CHAPTER 9 Restorative Procedures and Materials
Restorative dentistry forms a major part of the workload of general dentistry, being the branch of dentistry involved in treatment of the common dental diseases – dental caries and periodontal disease, and their sequelae, including loss of teeth. Thus the specialty of restorative dentistry includes endodontics, periodontics and prosthodontics. Prosthodontists are also sometimes called ‘conservative clinicians’.
A dental restoration (filling) is used to restore the tooth shape (morphology) and function. Restorations have to be custom-made for every patient, because each patient presents with a unique colour, shape and size of their teeth and relationship of their upper and lower jaws. Each patient also has their own unique aesthetics, depending on the colour, size and shape of their teeth, face and jaws and tone of their facial muscles.
A dental impression is an accurate representation of part or all of a person’s dentition and adjacent tissue of the mouth. A dental impression is usually made by placing an impression material into the mouth, usually in an impression tray (Figure 9.2). The impression material then sets or hardens so that, when removed from the mouth, it retains the shape of the teeth and/or mouth. It forms a ‘negative’ of a person’s teeth and adjacent soft tissues, which is then used to make a cast or model (Figure 9.3) of the dentition, usually from dental plaster. The model may be used either as a record of the person’s dentition (called a study model) or by the dental technician to make:
There are several different kinds of impression materials and their properties are described in detail below and in Chapter 12. Impressions are increasingly being made using computers, the basis of CAD–CAM dentistry.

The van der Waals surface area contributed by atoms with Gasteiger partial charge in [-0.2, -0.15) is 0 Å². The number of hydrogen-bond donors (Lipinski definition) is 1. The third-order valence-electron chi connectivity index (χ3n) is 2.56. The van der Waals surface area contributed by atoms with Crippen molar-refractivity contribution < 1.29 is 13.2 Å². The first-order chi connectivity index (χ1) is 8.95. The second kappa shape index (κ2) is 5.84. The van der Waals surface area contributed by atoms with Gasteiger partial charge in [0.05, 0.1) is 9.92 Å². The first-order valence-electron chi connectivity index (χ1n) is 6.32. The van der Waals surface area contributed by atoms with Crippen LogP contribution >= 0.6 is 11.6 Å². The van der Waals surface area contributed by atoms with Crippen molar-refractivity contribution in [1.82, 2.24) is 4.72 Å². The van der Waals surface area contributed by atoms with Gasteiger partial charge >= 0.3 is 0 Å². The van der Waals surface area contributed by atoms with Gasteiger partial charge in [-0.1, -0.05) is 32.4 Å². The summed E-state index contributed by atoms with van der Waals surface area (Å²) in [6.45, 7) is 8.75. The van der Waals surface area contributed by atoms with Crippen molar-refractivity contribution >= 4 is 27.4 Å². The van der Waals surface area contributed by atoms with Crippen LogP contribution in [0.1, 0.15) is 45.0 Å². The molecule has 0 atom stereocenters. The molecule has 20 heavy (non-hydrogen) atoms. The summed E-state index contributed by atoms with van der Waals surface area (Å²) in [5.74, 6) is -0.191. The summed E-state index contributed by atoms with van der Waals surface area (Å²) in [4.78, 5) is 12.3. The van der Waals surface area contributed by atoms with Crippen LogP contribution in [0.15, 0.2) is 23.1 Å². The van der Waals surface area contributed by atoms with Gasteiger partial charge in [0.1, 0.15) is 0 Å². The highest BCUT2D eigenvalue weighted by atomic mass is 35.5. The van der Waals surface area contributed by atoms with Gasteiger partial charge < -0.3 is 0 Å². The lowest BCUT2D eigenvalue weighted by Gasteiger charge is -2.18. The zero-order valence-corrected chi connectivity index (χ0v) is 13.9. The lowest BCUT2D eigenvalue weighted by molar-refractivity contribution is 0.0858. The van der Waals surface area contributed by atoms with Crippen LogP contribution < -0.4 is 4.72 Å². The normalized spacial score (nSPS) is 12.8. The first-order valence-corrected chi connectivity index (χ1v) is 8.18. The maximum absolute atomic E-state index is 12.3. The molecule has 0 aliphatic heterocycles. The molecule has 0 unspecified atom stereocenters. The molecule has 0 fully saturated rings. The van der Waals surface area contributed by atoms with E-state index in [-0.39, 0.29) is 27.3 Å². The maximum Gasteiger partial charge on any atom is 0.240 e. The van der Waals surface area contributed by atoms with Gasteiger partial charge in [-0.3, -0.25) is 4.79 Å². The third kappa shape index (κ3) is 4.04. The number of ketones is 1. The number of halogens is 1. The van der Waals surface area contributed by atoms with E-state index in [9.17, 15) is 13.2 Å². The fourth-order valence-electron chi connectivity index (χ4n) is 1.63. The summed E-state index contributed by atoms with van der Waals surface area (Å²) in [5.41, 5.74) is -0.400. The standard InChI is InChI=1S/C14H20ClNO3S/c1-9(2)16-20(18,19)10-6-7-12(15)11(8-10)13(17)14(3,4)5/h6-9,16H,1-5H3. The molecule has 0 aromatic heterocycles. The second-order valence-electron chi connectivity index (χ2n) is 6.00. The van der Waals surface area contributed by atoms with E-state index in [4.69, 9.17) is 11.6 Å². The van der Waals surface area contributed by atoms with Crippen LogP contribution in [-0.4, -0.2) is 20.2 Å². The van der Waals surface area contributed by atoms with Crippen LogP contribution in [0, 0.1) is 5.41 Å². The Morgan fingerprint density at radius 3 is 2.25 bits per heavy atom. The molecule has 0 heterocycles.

Primary impressions, which are the initial impressions, are often taken using alginates (p. 214) in a stock impression tray (see Figure 9.4). The resulting cast is then used by the dental technician to make a special tray. Then a secondary impression is made – using a more accurate impression material such as an elastomer (p. 215) – in the special tray.
FIGURE 9.4 Items required for an alginate impression: (A) stock impression trays; (B) scoop for measuring out alginate powder; (C) water measure; (D) plastic mixing bowl with alginate powder; (E) plaster spatula; (F) wax knife; (G) mouth mirror; (H) laboratory prescription (instruction) sheet and label; (I) gauze for keeping the impressions moist; and (J) plastic bag to put the impressions in for sending to the laboratory.
You will need to offer a range of impression trays of different sizes for the clinician to select for use. Differently shaped trays are available for people with or without natural teeth (Figure 9.4). In order that the impression material once set remains firmly in position in the tray, the trays may be perforated, rim locked and/or you may need to apply a special adhesive to the tray before use. You then mix the impression material and place it in the impression tray chosen. With suitable training, dental nurses can also take certain impressions.
Alginate is one of the most commonly used impression materials. It is supplied as a powder, which is mixed with tap water to make a gelatinous mass. This mass then sets (hardens) rapidly. Alginate powder must be stored in a cool dry place in a tightly closed container to protect it from absorbing moisture from the air and from contamination. Shake the container before use to loosen the powder and then leave it for a few minutes before opening to let the dust settle. Powder and water measuring cups are provided by the manufacturer. Measure out the powder into the mixing bowl (Figure 9.4) and add a measured amount of tap water at room temperature (21°C). Alginates set fairly quickly; the best method of controlling the setting time is to slightly alter the temperature of the water used in the mix. The higher the water temperature, the faster the material will set.
To keep moist, wrap the impression in damp gauze or, if the impression must be stored for a short period of time, place it in a humidor in which the relative humidity is 100%. The cast should be poured soon after the impression is removed from the mouth.